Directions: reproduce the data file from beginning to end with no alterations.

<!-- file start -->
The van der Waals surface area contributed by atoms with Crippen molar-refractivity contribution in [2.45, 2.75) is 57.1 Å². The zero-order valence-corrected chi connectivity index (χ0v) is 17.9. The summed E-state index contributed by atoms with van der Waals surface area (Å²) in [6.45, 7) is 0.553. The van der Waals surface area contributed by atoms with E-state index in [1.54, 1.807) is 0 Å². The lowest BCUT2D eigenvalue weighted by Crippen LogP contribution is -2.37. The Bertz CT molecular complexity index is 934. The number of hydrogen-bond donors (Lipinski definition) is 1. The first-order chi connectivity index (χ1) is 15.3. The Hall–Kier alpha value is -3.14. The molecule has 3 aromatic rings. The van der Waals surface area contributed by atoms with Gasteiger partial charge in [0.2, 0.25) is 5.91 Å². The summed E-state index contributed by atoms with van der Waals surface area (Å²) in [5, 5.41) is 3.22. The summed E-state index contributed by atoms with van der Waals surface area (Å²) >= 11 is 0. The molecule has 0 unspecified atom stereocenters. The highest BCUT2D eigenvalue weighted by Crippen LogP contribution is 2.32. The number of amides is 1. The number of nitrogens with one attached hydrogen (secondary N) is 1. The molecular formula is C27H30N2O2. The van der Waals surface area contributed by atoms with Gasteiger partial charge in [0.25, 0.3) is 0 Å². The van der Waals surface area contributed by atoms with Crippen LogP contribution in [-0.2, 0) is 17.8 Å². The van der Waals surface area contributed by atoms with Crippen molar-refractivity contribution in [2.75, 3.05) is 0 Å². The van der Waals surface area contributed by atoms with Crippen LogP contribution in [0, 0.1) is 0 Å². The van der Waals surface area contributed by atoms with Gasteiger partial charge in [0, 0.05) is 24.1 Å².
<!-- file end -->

The van der Waals surface area contributed by atoms with Crippen molar-refractivity contribution in [2.45, 2.75) is 57.1 Å². The zero-order valence-corrected chi connectivity index (χ0v) is 17.9. The summed E-state index contributed by atoms with van der Waals surface area (Å²) in [6.45, 7) is 0.553. The van der Waals surface area contributed by atoms with E-state index in [1.54, 1.807) is 0 Å². The lowest BCUT2D eigenvalue weighted by Crippen LogP contribution is -2.37. The Bertz CT molecular complexity index is 934. The number of hydrogen-bond donors (Lipinski definition) is 1. The first-order chi connectivity index (χ1) is 15.3. The Hall–Kier alpha value is -3.14. The molecule has 3 aromatic rings. The van der Waals surface area contributed by atoms with Gasteiger partial charge in [0.2, 0.25) is 5.91 Å². The summed E-state index contributed by atoms with van der Waals surface area (Å²) in [5, 5.41) is 3.22. The summed E-state index contributed by atoms with van der Waals surface area (Å²) >= 11 is 0. The molecule has 0 unspecified atom stereocenters. The highest BCUT2D eigenvalue weighted by Crippen LogP contribution is 2.32. The number of amides is 1. The number of nitrogens with one attached hydrogen (secondary N) is 1. The molecular formula is C27H30N2O2. The van der Waals surface area contributed by atoms with Gasteiger partial charge in [0.25, 0.3) is 0 Å². The van der Waals surface area contributed by atoms with Crippen LogP contribution in [-0.2, 0) is 17.8 Å². The van der Waals surface area contributed by atoms with Crippen molar-refractivity contribution in [2.75, 3.05) is 0 Å². The van der Waals surface area contributed by atoms with Crippen LogP contribution in [0, 0.1) is 0 Å². The van der Waals surface area contributed by atoms with Gasteiger partial charge in [0, 0.05) is 24.1 Å².